A few weeks ago Todd Haynes, the director of Safe, Far From Heaven, I'm Not There and the widely acclaimed Carol, came to Chicago. Over coffee, he opened up his Carol image book – a homemade wonder stuffed with curated copies of photographs, screen grabs from period movies, photojournalism spreads, fashion spreads, all remnants of the time and place Carol inhabits, specifically 1952 New York City.
Photographs by Ruth Orkin share the reference book with mouthwatering color photographs by Saul Leiter, many of Leiter's images placing human subjects behind rain-spattered windows. In "Carol" we often see Rooney Mara or Cate Blanchett looking out such windows, sometimes in taxis, gazing into their own futures, longingly.
The image book, Haynes says, is "organized by color and tone and levels of abstraction. Look. Look at this one!" He points to a shot of Manhattan's Onyx Club. "We all paid close attention to all of this research. That way, we all ended up making the same movie."
In Carol, an adaptation on Patricia Highsmith's lesbian romance The Price of Salt that is currently playing at the Coral Gables Art Cinema, Blanchett portrays Carol Aird, a well-to-do and extremely put-together sort. Her husband (Kyle Chandler) knows of his wife's bisexual past, and does not like the shadow it casts. Carol's life, and her relationship to their preteen daughter, is threatened by true love in the form of Therese Belivet (Rooney Mara), a sphinxlike younger woman whom Carol meets one day behind a department store counter. In the novel Therese was an aspiring theatrical set designer; in screenwriter Phyllis Nagy's adaptation, she's a talented photographer discovering her eye as her heart discovers its true course.
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Comparisons between Carol and Haynes' 1950s-set Far From Heaven have been made. But they're misleading. Far From Heaven, the director says, was "very consciously filtered through the Hollywood studio language of the time, the high melodramatic style of Douglas Sirk's films. With Carol we're seeing a very different world. Looking at photographs of New York in 1952, you find a powerfully pre-Eisenhower era – sagging, tired, distressed and the palette is slightly dissonant. We kept calling it a soiled color palette, Ed and I." Master cinematographer Ed Lachman photographed Carol on super 16 millimeter film stock, and it looks like a dream.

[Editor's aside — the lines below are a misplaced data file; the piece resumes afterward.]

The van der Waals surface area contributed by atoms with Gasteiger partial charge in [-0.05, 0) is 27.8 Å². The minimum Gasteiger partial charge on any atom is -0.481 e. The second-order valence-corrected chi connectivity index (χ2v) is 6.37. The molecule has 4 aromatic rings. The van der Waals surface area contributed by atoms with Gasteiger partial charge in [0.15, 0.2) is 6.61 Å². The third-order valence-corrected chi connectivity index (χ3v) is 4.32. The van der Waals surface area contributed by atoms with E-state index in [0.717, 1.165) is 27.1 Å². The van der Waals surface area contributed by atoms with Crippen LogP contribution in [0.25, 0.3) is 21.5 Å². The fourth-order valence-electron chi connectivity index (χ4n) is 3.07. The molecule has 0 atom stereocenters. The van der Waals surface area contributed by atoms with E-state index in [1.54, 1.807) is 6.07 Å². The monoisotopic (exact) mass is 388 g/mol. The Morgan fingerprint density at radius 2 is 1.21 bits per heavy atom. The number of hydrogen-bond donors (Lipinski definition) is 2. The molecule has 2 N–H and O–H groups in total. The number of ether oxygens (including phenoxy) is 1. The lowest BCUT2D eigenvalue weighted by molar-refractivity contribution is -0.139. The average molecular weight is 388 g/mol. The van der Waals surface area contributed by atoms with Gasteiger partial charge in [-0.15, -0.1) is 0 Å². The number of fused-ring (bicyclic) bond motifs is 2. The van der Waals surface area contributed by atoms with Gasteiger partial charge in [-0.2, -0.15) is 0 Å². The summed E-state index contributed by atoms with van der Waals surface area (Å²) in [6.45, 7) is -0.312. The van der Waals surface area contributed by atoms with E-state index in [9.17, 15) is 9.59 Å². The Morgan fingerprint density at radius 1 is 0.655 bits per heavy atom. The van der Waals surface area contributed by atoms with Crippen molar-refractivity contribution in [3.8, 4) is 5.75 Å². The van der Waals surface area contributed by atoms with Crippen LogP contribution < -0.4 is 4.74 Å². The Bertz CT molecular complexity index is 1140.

Carol has landed on dozens of top 10 lists this year, and the word was good from the start, at the film's Cannes Film Festival premiere in May. Mara won the best actress award there. "It's a quiet film," Haynes says. He's glad people respond to its meticulous, moving evocation of Highsmith's story.
Plush, the production budget wasn't. Haynes and company brought Carol in for a little under $12 million, remarkable for a period film of serious visual quality. He had considerably more to spend on the HBO miniseries Mildred Pierce. After that experience, he says, "we were back to indie filmmaking without a studio behind us. We were on our own. The (completion) bond company came in three weeks before we finished shooting, because we burned through our contingency. It was touch and go, actually. The bond company comes in if you exceed your costs; they're the insurers of the film. In the worst-case scenario they take over the production." That didn't happen, Haynes says, but "they were there every day, questioning every expense, and it's not pretty. Our line producer got fired; she sort of fell on the sword for the sake of the movie."
Haynes smiles a pained smile at the memory. Then he brightens. "The results of everyone's work are in the film. Every shot. We spent what money we had very wisely." Filming entirely in and around Cincinnati, Haynes first rehearsed for two weeks there with the principals, including Blanchett, Mara, Chandler and Sarah Paulson (who plays Carol's ex-lover and confidante). Blanchett's association with Carol predated Haynes' involvement by several years.
"Every actor prepares differently," Haynes says, "and to different degrees of privacy. Some want to talk everything out. Others really don't want to talk anything out, or rehearse much. All actors are protecting something, in their own way, that happens in front of a camera. But Kate and Rooney are weirdly similar in how they prepare. They love rehearsal. We read the scenes, we talked about the characters." And rather than fighting for more dialogue, the actors suggested trims where a glance might be more effective.
For a long time Haynes made his home in New York City. Then in 2000 he relocated to Portland, Ore., where his sister, Wendy, resides. Haynes is in a long-term relationship there with Bryan O'Keefe, who aided Haynes with various aspects of the Carol research, both visual and musical. Next up is Wonderstruck, based on Brian Selznick's young adult story, to star Julianne Moore in her third collaboration with Haynes.
The director likens filmmaking to assembling an old-school mixtape of 90 or 100 minutes. "When you made mixtapes," he says, "it's all about making the best narrative and emotional experience. I find myself thinking about that, because they're pretty close to the length of a feature film." Assembling a reference collection of music suited to the period, and the feelings, required by Carol was a key part of what Haynes calls his "psychic preparatory process." The prep did the trick; the film is one of the best of 2015.